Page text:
Probably the first problem I see with the claim is that, in my opinion, it is simply not true. (Of course, one could answer, I’m a very superficial person, so who cares about my “judgment”?)

Although the intellectual and cultural tradition of Latter-day Saints is still young — we were, until fairly recently, a small, relatively rural group, concentrated and largely isolated in the Great Western Basin — I think it is beginning to show . (There were few if any truly great Christian literary figures, philosophers, artists or composers, let alone architects, at a time comparable to early Christianity – that is, around the beginning of the 3rd century.) To give just a couple of examples, I suggest serious engagement with the philosophical work of Blake Ostler or listening to Hugh Nibley’s lecture series Time justifies the prophets.

Moreover, I believe that there is an enormous depth in our doctrine, which still largely needs to be explored. As BH Roberts said,

I believe that “Mormonism” offers an opportunity for disciples of the second kind: no, that its crying need is for such disciples. It requires thoughtful disciples who will not just repeat some of the truths, but expand on the truths; and enlarge it by this development. Not half—not a hundredth part—not a thousandth part of what Joseph Smith revealed to the Church has yet been revealed, neither to the Church nor to the world. The work of the interpreter has just begun. The Prophet planted by teaching the seeds of truth of the great dispensation of the fulness of times. The watering and weeding continues, and God gives the increase, and will give it more abundantly in the future, as more intelligent disciples obtain. The followers of “Mormonism”, increasingly dissatisfied with the necessarily primitive methods which have hitherto prevailed in upholding the doctrine, will adopt still deeper and broader views of the great doctrines entrusted to the Church; and, starting from simple repetition, will throw them into new formulas; cooperating with the works of the Spirit, until they help to give the received truths a more energetic expression and carry them beyond the earlier and grosser stages of development. (BH Roberts, “Book of Mormon Translation,” The age of improvement 9/9 [July 1906]: 713.)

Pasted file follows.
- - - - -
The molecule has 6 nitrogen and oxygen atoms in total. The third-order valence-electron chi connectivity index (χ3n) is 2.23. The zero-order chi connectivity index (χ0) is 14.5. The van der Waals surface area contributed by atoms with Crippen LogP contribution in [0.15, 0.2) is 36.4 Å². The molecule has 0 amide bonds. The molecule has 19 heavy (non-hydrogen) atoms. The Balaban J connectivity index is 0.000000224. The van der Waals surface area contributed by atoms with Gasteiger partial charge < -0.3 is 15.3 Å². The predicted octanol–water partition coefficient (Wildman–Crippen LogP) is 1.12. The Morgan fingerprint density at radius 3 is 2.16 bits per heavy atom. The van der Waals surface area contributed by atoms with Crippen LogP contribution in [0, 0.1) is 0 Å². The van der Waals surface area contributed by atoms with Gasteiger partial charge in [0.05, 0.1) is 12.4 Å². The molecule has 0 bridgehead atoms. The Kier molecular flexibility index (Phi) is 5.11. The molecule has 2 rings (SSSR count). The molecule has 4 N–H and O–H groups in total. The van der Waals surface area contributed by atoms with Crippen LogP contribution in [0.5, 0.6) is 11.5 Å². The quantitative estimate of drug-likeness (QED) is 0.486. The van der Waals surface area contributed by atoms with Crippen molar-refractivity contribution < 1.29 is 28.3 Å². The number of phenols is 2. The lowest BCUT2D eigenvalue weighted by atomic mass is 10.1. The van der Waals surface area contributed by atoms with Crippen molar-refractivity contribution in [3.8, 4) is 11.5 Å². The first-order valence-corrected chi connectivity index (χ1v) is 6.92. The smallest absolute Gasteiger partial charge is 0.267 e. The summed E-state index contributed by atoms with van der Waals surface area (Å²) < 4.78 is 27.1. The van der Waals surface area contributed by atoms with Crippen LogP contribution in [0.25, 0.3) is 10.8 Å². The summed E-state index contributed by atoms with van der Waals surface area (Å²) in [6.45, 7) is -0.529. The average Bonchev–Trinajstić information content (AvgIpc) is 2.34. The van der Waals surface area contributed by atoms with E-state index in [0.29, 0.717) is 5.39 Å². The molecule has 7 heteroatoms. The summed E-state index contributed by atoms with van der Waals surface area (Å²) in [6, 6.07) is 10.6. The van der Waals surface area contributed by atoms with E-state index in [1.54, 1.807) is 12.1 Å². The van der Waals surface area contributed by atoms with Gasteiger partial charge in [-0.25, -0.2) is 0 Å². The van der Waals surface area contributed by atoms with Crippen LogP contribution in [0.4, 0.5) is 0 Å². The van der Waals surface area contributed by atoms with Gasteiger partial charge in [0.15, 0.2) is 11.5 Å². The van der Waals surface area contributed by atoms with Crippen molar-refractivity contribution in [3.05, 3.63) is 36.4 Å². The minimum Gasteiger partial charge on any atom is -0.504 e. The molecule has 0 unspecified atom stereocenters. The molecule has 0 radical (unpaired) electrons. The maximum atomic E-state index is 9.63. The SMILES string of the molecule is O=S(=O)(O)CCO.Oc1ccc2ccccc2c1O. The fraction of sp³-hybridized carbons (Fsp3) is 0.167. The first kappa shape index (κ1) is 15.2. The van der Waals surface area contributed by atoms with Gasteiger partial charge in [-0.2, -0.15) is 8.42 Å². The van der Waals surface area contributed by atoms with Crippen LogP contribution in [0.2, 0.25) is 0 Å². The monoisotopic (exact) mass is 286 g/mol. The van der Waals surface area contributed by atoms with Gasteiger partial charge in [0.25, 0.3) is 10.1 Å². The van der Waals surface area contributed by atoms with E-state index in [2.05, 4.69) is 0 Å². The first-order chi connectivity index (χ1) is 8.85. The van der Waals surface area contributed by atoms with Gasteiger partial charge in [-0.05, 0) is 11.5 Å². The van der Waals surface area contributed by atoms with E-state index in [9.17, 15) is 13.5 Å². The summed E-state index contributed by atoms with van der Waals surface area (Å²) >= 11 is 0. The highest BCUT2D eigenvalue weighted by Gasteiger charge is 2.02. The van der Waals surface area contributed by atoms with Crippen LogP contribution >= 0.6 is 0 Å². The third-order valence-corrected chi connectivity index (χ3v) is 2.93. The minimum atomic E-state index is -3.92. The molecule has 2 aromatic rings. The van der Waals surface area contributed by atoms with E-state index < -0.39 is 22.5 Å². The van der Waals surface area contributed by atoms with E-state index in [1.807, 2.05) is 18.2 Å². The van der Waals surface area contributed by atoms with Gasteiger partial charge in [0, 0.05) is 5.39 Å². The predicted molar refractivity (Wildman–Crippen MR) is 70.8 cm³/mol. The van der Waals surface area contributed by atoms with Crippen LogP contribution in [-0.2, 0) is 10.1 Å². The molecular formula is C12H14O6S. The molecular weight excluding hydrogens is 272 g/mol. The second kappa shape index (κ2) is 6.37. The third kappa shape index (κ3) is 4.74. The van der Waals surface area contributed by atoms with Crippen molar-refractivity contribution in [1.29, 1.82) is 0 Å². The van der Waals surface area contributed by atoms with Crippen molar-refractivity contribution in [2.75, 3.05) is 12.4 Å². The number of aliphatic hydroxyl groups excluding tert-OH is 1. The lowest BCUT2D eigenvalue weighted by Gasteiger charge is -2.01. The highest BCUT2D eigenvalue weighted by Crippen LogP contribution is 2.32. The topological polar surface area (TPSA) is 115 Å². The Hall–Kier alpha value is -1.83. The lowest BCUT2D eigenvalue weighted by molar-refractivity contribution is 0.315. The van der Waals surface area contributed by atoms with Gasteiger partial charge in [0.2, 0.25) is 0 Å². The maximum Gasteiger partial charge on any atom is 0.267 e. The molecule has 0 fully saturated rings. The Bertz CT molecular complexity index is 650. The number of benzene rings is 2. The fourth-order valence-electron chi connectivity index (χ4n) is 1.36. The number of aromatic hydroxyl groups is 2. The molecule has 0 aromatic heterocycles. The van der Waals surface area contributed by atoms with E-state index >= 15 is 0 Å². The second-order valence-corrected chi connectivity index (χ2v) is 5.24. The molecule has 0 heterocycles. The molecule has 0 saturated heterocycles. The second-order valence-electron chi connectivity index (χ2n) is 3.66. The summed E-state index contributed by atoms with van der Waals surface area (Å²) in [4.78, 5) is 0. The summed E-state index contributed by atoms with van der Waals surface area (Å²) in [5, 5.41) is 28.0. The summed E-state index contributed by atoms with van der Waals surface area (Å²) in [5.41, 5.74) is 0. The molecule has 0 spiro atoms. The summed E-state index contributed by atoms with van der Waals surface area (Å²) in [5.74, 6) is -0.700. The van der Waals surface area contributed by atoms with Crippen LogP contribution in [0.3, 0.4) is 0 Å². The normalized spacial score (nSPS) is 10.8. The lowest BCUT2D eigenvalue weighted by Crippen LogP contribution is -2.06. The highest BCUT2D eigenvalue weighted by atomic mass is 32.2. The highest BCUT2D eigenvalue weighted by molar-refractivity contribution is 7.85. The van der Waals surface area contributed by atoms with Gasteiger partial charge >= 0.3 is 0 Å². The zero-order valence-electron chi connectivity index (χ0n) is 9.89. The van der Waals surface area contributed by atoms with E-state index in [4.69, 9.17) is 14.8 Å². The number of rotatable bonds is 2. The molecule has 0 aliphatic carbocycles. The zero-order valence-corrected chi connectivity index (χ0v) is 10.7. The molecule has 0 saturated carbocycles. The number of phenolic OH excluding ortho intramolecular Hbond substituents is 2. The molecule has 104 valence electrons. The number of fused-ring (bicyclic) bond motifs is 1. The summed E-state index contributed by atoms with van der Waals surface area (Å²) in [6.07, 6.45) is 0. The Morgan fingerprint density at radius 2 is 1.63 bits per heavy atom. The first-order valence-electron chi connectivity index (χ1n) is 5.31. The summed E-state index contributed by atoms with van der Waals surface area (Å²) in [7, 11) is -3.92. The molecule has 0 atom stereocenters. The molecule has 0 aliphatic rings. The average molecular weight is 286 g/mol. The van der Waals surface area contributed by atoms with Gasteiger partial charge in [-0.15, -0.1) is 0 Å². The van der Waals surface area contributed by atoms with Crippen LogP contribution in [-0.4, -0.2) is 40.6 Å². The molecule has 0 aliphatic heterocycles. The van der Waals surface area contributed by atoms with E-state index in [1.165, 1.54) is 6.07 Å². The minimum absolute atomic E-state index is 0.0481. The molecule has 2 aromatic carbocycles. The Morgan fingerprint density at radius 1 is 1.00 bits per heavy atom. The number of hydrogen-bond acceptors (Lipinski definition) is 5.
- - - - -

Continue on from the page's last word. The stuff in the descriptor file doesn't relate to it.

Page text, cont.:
But looking at the question from another angle, I cannot help but think that the question of “depth” – if what is meant by depth is simply the kind of complexity that intellectuals and academics like to play and show off with – is largely irrelevant.

It would be foolish in the extreme for someone sitting in a crowded movie theater to ignore a shout of “Fire!” simply because he comes from a lower class “rube” or “philistine”, someone whose hands are soiled from trade (ugh!) or calloused from manual labor, or because he was expressed in a crude manner, or expressed with an unsophisticated accent, or not supported by allusions to recent developments in critical literary theory, or not formulated in iambic pentameter.

I doubt that any early Christian was an elite intellectual capable of standing up to the philosophers of Athens or the scholars of Alexandria. But then what?

Could the Greek sophists Protagoras, Gorgias, Thrasymachus and Cratylus have tied their tough contemporaries Esdras and Nehemiah in intellectual knots? Very probably. But whatever ?

Also, admonitions to kindness, charity, service, and other such positive attributes are still worthwhile, even if dismissed as lacking “depth.” I would rather live in a society characterized by such qualities than among a colony of highly intelligent intellectuals who lack them. (That might actually be a good description of Hell.)

And I have little patience for anyone willing to dismiss the good news of Christ’s resurrection, or the appearance of the Father and Son to Joseph Smith, on the grounds that these accounts lack intellectual subtlety. Simple or not, if they are true, they are of incomparable importance.

And I will add this: the story that is told in the Passionspiele Oberammergau is not extremely complex. But, if it is true, it is profoundly important.

Sent from Oberammergau, Bavaria, Germany